…I work occasionally at the VA as a psychiatrist in both inpatient and outpatient settings. My impression is that the men going into the recent wars are far less psychologically healthy then the men who went to WWI, WWII, or Korea. The prior longitudinal studies of the wars of the first half of the 20th century, such as they are, do indeed suggest that most men exit war with similar psychological profiles as to when they entered. Could the recently documented ‘sense of loss’ so many returning veterans express reflect something similar to inner city youths and gangs, namely, that the camaraderie of combat and order of military life provided the paternal presence they lacked growing up? Military life and combat provided what communities and families had provided similar men when they returned from WWI and WWII. Take away the military life and combat, and they are left where they were prior to joining.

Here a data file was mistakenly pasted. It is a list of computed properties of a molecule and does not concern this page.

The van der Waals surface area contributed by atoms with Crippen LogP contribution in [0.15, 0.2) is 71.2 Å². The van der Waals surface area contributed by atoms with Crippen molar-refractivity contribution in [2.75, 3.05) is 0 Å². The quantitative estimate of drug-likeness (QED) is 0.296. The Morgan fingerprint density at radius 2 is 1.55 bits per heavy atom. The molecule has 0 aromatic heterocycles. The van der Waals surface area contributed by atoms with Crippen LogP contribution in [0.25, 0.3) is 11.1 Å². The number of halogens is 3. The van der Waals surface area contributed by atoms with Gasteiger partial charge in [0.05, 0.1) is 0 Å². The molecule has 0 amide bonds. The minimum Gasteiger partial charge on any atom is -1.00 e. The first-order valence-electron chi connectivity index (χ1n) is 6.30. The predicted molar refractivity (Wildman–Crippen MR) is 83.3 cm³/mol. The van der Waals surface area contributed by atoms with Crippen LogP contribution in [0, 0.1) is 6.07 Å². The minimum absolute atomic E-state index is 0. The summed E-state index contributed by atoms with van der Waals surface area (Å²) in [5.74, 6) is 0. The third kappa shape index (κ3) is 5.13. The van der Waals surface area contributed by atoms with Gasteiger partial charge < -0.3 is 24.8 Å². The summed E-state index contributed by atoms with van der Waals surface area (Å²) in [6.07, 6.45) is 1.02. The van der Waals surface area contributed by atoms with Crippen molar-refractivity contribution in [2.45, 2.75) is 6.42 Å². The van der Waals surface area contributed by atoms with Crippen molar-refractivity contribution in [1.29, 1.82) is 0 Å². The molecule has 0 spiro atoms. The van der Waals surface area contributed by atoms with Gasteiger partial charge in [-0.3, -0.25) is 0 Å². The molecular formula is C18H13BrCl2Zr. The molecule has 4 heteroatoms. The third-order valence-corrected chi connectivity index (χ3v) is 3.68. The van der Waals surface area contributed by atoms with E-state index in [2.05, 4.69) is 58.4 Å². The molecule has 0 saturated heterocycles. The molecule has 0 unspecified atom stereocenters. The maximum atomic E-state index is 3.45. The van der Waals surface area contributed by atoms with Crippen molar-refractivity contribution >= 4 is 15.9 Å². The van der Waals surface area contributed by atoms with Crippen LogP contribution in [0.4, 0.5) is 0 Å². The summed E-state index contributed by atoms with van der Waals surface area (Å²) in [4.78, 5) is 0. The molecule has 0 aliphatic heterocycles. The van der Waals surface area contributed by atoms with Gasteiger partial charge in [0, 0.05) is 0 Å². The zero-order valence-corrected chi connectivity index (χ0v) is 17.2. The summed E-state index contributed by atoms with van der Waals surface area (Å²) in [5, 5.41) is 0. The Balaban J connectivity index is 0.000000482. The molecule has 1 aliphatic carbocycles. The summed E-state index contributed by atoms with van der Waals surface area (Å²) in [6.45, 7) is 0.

That is from a recent post on reading.